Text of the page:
From: Hans Aberg (firstname.lastname@example.org)
Date: Wed Jan 19 2005 - 12:38:22 CST
On 2005/01/19 06:44, Doug Ewell at email@example.com wrote:
> Hans Aberg <haberg at math dot su dot se> wrote:
>> The UTF-BSS ("UTF-8") is not sensitive to the big/endian issue. And
>> perhaps people might invent other, creative uses.
> Here's a creative use that shows how UTF-8 does NOT need to overloaded
> in this way.
> I'm developing a "database" (not in the formal sense) of Unicode
> character names, and one of my design goals is to keep the size of the
> file down. I'm storing each word separately as a token, and using
> zero-terminated strings to store sequences of tokens.
> Obviously some words, such as LETTER, occur more often in character
> names than others, such as ZZURX, and so I wanted to be able to store
> commonly occurring tokens in fewer bytes than less common tokens. That
> initially pointed me toward using UTF-8 for the strings of tokens, even
> though the UTF-8 sequences wouldn't really be representing "characters"
> as such.
> But eventually, I realized that my requirements for this format aren't
> the same that drove the creation of UTF-8:
What you describe here is a special case of data compression algorithms. You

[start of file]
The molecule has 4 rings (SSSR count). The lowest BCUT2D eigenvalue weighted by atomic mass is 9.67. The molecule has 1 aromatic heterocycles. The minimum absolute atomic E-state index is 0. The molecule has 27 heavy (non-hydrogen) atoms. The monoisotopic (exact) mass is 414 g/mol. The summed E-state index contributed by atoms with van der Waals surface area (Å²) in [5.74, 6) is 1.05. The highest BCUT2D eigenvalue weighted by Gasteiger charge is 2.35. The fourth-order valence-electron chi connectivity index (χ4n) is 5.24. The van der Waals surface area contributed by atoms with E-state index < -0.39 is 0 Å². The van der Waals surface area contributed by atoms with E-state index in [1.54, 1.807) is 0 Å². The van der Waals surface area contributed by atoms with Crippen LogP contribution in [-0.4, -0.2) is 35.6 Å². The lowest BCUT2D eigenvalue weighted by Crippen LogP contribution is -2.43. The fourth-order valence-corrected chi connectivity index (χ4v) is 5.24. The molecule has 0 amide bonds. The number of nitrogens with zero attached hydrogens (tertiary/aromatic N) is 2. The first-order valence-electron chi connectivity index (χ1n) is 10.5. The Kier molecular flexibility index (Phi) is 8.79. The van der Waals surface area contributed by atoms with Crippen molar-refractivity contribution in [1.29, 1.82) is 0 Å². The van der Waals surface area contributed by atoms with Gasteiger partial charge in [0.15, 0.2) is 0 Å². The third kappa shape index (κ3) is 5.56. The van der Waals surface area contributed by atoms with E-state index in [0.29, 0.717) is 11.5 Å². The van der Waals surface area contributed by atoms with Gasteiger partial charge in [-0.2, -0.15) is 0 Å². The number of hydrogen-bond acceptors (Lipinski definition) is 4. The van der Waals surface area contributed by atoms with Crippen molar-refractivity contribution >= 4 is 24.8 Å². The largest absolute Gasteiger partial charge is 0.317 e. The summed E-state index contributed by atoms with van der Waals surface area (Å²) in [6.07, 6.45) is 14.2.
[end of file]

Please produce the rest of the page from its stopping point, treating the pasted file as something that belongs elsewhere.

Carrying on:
may benefit to look up some of those. Of course, UTF-8 is only one format,
suitable for communications of Unicode code points. Other applications
should use other formats.
The extension we have discussed here has one interesting property,
endianness insensitivity. There are a number of binary formats which are
otherwise better suitable for distributed code applications, such as CORBA,
etc. But if one has a 32-bit file, and wants it put up on the Internet, and
be sure that endianness comes out right´, I just noted that such a UTF-8
extension could be used for that. Most likely, people are developing other
such byte-formats, for special use. This is probably not really of much
concern to Unicode. But if, for some unforeseen reason, one would want to go
beyond the 21-bit limit, it might be good to know what it should look like.
And in my regular expression generator, I can do whatever I want, once I go
beyond the 21-bit limit -- I need only to make sure that the user of it
finds it convenient.
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